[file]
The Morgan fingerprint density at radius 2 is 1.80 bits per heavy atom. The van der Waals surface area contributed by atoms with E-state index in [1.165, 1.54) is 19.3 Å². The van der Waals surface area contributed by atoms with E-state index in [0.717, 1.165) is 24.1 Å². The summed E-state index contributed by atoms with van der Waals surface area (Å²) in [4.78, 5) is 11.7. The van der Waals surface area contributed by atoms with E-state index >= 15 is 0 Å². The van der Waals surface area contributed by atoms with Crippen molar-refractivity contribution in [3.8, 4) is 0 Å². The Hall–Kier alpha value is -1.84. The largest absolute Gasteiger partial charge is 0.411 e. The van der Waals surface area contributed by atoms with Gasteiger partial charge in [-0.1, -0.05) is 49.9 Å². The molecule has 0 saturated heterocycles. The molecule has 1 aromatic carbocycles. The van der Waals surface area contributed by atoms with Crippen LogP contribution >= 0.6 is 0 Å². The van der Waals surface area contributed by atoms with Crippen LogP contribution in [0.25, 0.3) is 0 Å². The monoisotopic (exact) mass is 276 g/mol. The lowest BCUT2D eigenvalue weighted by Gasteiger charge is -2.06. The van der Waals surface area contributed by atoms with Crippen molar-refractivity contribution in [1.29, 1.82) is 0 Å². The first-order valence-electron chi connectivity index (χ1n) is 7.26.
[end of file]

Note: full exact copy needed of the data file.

The Morgan fingerprint density at radius 2 is 1.80 bits per heavy atom. The van der Waals surface area contributed by atoms with E-state index in [1.165, 1.54) is 19.3 Å². The van der Waals surface area contributed by atoms with E-state index in [0.717, 1.165) is 24.1 Å². The summed E-state index contributed by atoms with van der Waals surface area (Å²) in [4.78, 5) is 11.7. The van der Waals surface area contributed by atoms with E-state index >= 15 is 0 Å². The van der Waals surface area contributed by atoms with Crippen molar-refractivity contribution in [3.8, 4) is 0 Å². The Hall–Kier alpha value is -1.84. The largest absolute Gasteiger partial charge is 0.411 e. The van der Waals surface area contributed by atoms with Gasteiger partial charge in [-0.1, -0.05) is 49.9 Å². The molecule has 0 saturated heterocycles. The molecule has 1 aromatic carbocycles. The van der Waals surface area contributed by atoms with Crippen LogP contribution >= 0.6 is 0 Å². The van der Waals surface area contributed by atoms with Crippen LogP contribution in [0.25, 0.3) is 0 Å². The monoisotopic (exact) mass is 276 g/mol. The lowest BCUT2D eigenvalue weighted by Gasteiger charge is -2.06. The van der Waals surface area contributed by atoms with Crippen molar-refractivity contribution in [1.29, 1.82) is 0 Å². The first-order valence-electron chi connectivity index (χ1n) is 7.26.